Public Health and Preventive Medicine
Articles Information
Public Health and Preventive Medicine, Vol.4, No.2, Jun. 2018, Pub. Date: Jun. 6, 2018
Comparison Between Mercury Manometer, Digital Device and Aneroid Device in Blood Pressure Measurements
Pages: 35-43 Views: 348 Downloads: 459
Authors
[01] Ju Yang Chong, Faculty of Medicine, Melaka Manipal Medical College, Manipal Academy of Higher Education (MAHE), Melaka, Malaysia.
[02] Zi Ling Quek, Faculty of Medicine, Melaka Manipal Medical College, Manipal Academy of Higher Education (MAHE), Melaka, Malaysia.
[03] Darshini Thanapalan, Faculty of Medicine, Melaka Manipal Medical College, Manipal Academy of Higher Education (MAHE), Melaka, Malaysia.
[04] Yaganraj Rajasekharan, Faculty of Medicine, Melaka Manipal Medical College, Manipal Academy of Higher Education (MAHE), Melaka, Malaysia.
[05] Archanah Nair, Faculty of Medicine, Melaka Manipal Medical College, Manipal Academy of Higher Education (MAHE), Melaka, Malaysia.
Abstract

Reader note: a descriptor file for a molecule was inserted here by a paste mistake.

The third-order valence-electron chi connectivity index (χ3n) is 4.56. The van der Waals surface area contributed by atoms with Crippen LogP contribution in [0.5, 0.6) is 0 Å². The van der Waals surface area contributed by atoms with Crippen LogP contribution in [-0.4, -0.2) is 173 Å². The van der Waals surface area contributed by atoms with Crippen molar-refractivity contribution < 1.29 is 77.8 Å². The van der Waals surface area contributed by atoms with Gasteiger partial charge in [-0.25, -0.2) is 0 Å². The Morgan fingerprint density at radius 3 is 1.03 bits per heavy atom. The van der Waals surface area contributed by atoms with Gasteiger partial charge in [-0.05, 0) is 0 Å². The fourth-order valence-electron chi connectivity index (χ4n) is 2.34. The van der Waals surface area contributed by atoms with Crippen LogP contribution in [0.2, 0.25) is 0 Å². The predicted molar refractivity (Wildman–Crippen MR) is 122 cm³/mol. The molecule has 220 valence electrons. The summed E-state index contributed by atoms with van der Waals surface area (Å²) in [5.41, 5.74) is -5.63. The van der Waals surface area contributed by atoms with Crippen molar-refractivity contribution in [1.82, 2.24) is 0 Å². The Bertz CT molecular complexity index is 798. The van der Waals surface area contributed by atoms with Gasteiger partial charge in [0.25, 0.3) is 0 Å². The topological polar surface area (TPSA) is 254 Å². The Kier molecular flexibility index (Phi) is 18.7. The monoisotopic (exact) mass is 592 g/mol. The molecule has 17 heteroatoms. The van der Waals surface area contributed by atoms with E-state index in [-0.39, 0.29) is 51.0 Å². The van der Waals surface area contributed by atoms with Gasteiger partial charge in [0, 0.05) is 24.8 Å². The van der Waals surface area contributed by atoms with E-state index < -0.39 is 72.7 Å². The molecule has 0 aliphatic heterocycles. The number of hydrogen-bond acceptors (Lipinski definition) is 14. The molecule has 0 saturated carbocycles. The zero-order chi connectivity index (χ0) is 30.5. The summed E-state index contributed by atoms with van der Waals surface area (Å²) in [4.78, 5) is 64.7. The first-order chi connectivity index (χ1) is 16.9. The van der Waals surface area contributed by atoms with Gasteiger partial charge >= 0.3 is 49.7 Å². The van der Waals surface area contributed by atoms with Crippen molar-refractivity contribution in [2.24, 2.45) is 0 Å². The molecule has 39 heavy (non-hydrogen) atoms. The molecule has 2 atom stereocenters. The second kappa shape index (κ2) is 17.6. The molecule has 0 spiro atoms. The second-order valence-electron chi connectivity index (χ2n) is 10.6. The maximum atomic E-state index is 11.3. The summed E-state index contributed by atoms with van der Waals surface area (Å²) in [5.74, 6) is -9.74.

Objective: To compare the readings of automated and aneroid devices to the gold standard apparatus, mercury sphygmomanometer in taking blood pressure measurements. Design: Sample data were collected by measuring blood pressure of volunteers. Three systolic blood pressure (SBP) and diastolic blood pressure (DBP) measurements were taken by 2 observers using the 3 devices as mentioned. Setting: This study was conducted at Melaka Manipal Medical College (MMMC), a tertiary institution placed in Melaka and Muar, Malaysia, from December 2017 to February 2018. Subjects: The total number of participants was 115, including 46 males and 69 females (age range 18-35). Analysis: Statistical analyses including the Epi Info 7, Pearson Correlation Coefficient calculator and Bland- Altman plot in Excel. Results: The systolic blood pressure measurements of mercury and digital sphygmomanometer has a significantly high correlation, and significantly moderate correlation for diastolic blood pressure measurements. Upon plotting Bland and Altman plot, 95% of the results are within the ±2 standard deviation for both systolic and diastolic BP, hence it is significant. While the systolic and diastolic blood pressure measurements of mercury and aneroid sphygmomanometer were highly correlated, hence with a significant association. Subsequent to plotting the Bland and Altman plot, 95% of the result falls between ±2 standard deviation for both systolic and diastolic BP, proved it is significant. Conclusion: Hence, these proves a good agreement. Therefore, for those who do not acquire the skill of measuring BP using the standard method could utilize the digital device which is more convenient and easier to record the BP readings. While for aneroid sphygmomanometer, it is more environmental friendly compared to mercury sphygmomanometer and it can help in preventing mercury poisoning in hospital setting. However, mercury sphygmomanometer is still the gold standard for BP measurements. This study’s findings will be a useful resource for diagnosing hypertension research in Malaysia.